The formation of the so-called alt-right and its closeness to the new American president is a worrying phenomenon. The "alt-right" is little more than the old white nationalism beloved of neo-Nazis. While its leading figure Richard Spencer denies being a neo-Nazi, the whites-only state he advocates for the US very closely resembles Nazi ideology.
Donald Trump's senior adviser Stephen Miller worked directly with Spencer when the pair were at Duke University a decade ago, as my colleague at the Electronic Intifada Michael Brown revealed last month. Both have a disturbingly racist, anti-immigrant, anti-Muslim ideology.
Trump's chief strategist Steve Bannon ran hard-right news website Breitbart as what he called a "platform for the alt-right".
With this many hard-right figures high up in the White House it should not be surprising that white nationalists and racists are having a field day.
The Zionist hard-right is in hog heaven too, since Trump made clear that his position on Israel would be one of uncritical support.
The Zionist Organisation of America has defended Bannon and Trump from accusations of anti-Semitism. Despite serious concerns, time and again the same defence is trotted out: Trump is pro-Israel; the Israeli prime minister loves him, therefore he cannot be anti-Semitic.
But nothing could be further from the truth.
As I have argued in this column before, the Trump era is bringing into ever sharper relief the fact that Zionism – the Israeli state's ruling ideology – and anti-Semitism are in no way incompatible.
In fact Spencer – an anti-Semite and white nationalist– even explicitly describes his ideology as "a sort of white Zionism".
There is another force which is supporting Trump: the Zionist hard-right – even more extreme than the pro-Trump Zionist Organisation of America.
The Jewish Defence League was founded in 1968 by Meir Kahane, a New York rabbi who went on to be elected to a seat in Israel's Knesset on a platform of forcibly removing all Palestinians between the Jordan River and the Mediterranean Rea.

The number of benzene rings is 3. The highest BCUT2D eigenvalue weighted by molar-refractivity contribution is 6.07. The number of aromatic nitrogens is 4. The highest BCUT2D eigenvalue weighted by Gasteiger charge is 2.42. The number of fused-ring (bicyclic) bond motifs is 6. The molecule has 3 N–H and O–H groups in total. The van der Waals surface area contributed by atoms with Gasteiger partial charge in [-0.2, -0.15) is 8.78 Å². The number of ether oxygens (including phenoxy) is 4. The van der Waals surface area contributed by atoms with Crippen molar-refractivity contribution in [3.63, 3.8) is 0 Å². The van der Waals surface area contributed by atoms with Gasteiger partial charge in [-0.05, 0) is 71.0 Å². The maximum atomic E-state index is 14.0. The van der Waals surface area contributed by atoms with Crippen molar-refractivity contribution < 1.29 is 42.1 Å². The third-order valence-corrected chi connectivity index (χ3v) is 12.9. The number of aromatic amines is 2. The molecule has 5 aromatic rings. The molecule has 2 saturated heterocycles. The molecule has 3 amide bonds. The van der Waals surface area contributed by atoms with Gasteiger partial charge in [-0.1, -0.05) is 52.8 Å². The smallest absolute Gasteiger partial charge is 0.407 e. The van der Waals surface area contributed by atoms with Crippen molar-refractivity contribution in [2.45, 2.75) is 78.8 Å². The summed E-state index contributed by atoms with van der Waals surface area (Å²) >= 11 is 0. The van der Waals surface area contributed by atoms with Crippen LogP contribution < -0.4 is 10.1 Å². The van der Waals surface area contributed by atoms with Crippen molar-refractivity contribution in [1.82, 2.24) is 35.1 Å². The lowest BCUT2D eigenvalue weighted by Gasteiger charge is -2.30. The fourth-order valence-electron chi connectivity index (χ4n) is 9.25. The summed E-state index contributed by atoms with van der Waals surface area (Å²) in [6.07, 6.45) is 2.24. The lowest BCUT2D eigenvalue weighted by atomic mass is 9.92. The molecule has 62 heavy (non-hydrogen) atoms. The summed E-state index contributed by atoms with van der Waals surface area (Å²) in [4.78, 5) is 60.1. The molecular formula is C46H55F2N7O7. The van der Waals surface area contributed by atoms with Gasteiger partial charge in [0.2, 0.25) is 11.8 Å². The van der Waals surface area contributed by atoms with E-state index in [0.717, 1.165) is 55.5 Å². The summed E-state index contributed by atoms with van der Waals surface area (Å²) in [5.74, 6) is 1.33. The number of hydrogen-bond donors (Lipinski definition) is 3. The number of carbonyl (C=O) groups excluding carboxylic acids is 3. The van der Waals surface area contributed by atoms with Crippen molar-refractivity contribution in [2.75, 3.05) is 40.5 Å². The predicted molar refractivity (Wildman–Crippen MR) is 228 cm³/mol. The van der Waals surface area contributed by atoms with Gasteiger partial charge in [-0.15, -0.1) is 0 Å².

In the 70s and 80s, the JDL embarked on a series of bombings and other violent attacks against Soviet, Palestinian and Arab targets. It also targeted Jews it considered to be "traitors" – in fact the JDL's first fatality was a Jewish office worker who worked on bringing Soviet musicians over to the US.
The JDL is thought to have been behind the killing of Alex Odeh, a Palestinian-American civil rights activists whose office was pipe-bombed in the 1980s.
Once classified as a terrorist organization by the FBI, the JDL's membership and activity waned, and the group split and turned in on itself. But in France in recent years, the JDL has been a serious and growing extremist threat, whose street thugs specialise in attacking Palestine solidarity activists – especially those who happen to be Jewish.
The rise of Trump seems to have given the JDL in the US a new lease of life.
US paper the Jewish Daily Forward and Tel Aviv paper Haaretz both in January reported on a re-founding event for the JDL in New York – the same city where Kahane's original hate group was founded.
Undeterred by Trumps coddling of anti-Semites, some 20 or so activists gathered in a room near Times Square to watch on TV and celebrate as Trump was inaugurated president.
"We support him," JDL leader in New York, Karen Lichtbraun, told the Forward. "Trump is supporting many of the ideals that we have."
Comparing the Kahanist movement to the "alt-right," Jonathan Stern, a younger Kahanist activist, told the paper that, "a lot of our ideology is similar … I see this as a priority – to reach out to the people in the 'alt-right' that are pro-Jewish, pro-Zionist and pro-Israel."
"Trump is just making it easier to emerge," Yaniv Baron, another Kahanist said.
"Donald Trump brings a lot of similar ideology. He speaks in the same language as Kahane," another said.
While one of those assembled do not like Spencer, another of them told the Forward, "we're not going to work with Nazis – God forbid – but there are factions within the 'alt-right' where there is a commonality … Why shouldn't we associate ourselves with a charismatic and extremely popular rising figure within the MAGA movement who agrees with us on most issues, but has some problematic followers?"
A look at this new New York JDL's online presence shows that is already active, at a low level, mostly by harassing and heckling Palestine solidarity demonstrators. They are currently promising to oppose demonstrators against the AIPAC policy conference later in March – an important annual event in the Israeli lobby's calendar.
Will this new JDL embarks on a violent campaign of bombings like its predecessor? It's too soon to say, but it seems unlikely. While Kahane was something of an outcast in the Israel of the 70s and 80s, many of his racist precepts have now been adopted by the "mainstream" Israeli parties.
Any new JDL branch, however, is certain to be bad news.
The views expressed in this article belong to the author and do not necessarily reflect the editorial policy of Middle East Monitor.